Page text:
◼◼ There is a need to mainstream indigenous knowledge by formulating R&D strategies. In fact, the impact of current home-grown initiatives on sustainable development could be greatly enhanced within a more ambitious research and innovation agenda. In addition, this requires new policy instruments promoting more inclusive and interdisciplinary STI settings. There is also the need to mainstream transdisciplinary research into the national education and research systems.

3. The adequacy of STI systems and their role in supporting the sustainability science approach

◼◼ In the countries studied, policies still follow a linear model of innovation that focuses on STI actors working in a relational manner of knowledge transfer, without recognizing the complex interactions that exist between these actors within the national STI system. In addition to suffering from a lack of proper coordination geared towards improved and sustainable outcomes, STI policy implementation is beset by weak intersectoral linkages, limited opportunities for business-level technology absorption and limited sharing of STI learning across the sectors.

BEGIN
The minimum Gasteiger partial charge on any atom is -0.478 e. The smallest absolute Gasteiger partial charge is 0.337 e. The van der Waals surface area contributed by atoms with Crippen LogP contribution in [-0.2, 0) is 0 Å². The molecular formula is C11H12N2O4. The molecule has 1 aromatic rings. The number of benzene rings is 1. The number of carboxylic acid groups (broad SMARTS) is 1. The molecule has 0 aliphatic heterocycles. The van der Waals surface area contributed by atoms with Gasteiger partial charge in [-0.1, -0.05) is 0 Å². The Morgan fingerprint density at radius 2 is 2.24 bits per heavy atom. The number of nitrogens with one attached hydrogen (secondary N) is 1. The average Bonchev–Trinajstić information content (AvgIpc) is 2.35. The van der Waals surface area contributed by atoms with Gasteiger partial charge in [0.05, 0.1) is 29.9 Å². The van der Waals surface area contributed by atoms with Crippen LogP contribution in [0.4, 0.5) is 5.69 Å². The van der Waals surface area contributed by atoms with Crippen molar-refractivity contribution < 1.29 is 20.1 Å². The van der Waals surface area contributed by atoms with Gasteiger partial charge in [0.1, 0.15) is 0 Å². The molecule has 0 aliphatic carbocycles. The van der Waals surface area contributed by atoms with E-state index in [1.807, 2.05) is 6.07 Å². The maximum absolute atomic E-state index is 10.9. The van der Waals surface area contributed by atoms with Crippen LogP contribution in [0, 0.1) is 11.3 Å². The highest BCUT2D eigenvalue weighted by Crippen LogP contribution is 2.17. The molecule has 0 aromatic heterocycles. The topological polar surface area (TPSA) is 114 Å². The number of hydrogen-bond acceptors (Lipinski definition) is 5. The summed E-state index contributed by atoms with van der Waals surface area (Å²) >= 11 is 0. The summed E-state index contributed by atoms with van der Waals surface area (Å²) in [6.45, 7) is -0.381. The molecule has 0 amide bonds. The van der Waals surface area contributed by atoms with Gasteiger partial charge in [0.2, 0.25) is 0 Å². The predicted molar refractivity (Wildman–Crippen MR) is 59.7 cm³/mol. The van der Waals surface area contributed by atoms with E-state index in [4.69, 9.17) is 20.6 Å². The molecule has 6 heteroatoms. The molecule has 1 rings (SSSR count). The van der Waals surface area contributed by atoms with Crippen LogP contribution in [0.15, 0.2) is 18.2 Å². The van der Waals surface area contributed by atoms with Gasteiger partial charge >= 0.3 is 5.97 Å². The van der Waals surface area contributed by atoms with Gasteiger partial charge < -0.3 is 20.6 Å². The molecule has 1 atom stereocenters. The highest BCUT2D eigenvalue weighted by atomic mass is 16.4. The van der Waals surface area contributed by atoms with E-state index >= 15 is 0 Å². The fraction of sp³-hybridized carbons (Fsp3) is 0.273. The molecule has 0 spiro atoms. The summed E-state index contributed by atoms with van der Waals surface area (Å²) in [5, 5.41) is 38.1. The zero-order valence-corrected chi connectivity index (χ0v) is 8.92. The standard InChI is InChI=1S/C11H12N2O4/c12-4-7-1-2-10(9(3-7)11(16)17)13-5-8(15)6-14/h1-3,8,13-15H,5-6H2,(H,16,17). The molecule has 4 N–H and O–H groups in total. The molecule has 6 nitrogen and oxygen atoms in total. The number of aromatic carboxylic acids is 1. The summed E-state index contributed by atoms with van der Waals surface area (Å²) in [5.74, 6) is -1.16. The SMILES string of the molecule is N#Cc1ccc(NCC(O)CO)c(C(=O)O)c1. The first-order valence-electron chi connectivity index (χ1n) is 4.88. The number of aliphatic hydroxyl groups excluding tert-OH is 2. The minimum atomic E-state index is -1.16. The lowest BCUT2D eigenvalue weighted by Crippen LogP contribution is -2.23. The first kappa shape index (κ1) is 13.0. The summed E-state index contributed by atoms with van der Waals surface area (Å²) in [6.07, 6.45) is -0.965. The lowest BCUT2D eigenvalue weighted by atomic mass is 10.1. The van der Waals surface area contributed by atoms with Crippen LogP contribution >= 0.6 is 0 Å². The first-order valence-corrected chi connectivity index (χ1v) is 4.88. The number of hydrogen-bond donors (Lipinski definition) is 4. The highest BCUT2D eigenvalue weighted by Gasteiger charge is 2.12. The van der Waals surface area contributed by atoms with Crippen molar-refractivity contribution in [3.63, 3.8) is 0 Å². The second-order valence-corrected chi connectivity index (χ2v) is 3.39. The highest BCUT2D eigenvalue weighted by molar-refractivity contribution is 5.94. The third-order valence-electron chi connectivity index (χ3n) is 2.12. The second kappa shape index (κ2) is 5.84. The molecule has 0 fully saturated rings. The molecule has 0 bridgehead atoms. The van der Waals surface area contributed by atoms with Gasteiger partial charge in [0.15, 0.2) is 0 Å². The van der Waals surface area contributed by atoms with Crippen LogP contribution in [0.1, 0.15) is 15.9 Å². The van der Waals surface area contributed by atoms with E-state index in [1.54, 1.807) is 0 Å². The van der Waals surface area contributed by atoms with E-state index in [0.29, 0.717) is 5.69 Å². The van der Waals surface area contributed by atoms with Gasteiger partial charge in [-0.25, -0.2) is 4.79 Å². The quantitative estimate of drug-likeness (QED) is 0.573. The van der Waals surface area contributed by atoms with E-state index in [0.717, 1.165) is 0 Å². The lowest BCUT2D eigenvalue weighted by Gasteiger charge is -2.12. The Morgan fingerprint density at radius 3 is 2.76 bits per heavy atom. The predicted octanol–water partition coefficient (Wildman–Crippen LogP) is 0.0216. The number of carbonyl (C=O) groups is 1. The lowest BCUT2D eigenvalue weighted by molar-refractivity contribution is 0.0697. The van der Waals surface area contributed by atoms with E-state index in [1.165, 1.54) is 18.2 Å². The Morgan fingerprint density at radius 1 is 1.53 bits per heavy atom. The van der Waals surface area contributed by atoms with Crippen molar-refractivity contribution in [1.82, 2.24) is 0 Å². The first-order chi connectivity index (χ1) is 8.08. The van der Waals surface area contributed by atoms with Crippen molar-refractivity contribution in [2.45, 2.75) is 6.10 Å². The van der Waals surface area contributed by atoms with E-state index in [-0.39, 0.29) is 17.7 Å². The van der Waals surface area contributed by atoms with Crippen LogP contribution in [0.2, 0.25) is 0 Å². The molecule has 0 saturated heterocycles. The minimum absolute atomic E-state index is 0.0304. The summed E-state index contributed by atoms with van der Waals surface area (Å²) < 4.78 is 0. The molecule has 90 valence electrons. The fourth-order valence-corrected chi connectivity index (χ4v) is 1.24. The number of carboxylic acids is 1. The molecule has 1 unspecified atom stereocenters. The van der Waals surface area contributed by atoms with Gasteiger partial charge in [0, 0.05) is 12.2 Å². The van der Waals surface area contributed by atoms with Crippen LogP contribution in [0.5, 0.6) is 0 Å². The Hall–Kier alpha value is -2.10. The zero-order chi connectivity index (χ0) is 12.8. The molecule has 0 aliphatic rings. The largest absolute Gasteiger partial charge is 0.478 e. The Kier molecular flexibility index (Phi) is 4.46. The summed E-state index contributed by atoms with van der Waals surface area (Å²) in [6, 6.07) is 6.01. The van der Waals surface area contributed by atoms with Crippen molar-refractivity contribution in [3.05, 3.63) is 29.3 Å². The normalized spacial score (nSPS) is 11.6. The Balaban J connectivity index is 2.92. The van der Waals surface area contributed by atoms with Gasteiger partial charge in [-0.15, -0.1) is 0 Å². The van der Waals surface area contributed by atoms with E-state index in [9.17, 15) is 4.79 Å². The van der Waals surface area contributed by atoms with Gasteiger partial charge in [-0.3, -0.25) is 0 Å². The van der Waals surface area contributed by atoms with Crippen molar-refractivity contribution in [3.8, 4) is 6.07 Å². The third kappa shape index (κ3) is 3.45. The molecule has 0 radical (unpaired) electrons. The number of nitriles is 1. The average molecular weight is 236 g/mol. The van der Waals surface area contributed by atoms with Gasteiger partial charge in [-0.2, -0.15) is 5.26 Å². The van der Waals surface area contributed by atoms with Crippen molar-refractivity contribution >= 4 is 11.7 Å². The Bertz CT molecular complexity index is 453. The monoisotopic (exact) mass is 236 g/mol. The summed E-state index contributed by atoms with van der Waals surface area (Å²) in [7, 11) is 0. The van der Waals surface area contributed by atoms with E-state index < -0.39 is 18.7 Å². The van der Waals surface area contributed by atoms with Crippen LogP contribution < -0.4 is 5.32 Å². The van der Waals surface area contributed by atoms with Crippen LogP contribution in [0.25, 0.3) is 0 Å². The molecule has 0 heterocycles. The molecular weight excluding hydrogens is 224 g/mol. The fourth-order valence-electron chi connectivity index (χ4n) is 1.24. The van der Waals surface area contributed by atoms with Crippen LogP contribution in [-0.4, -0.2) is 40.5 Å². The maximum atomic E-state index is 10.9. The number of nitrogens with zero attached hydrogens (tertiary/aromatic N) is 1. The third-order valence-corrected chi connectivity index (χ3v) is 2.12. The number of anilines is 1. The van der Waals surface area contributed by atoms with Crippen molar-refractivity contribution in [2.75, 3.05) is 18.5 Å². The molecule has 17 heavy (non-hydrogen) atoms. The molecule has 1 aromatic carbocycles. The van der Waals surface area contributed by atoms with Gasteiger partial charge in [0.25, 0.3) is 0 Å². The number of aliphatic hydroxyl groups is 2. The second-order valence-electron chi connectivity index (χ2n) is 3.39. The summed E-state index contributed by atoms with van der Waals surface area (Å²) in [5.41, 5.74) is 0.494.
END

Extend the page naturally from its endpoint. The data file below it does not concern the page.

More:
◼◼Most of the objectives and goals of the ongoing national policies and plans for STI are geared towards meeting the economic elements of innovation and development and are lacking not only an in-depth view of sustainability and inclusion challenges, but also specific and effective implementation measures, and funding.  

◼◼ Against a clear and laudable increase in the body of theoretical, empirical data and knowledge on sustainability related issues in Africa, there is an urgent need for the African research agenda to be driven towards more transdisciplinary, collaborative and participatory science. There is also a need to integrate the viewpoints and needs of relevant stakeholders in the scientific and non-scientific communities, so as to ensure that research outputs will be more relevant and useful to practitioners and communities, and suitable to the development needs and priorities of the continent.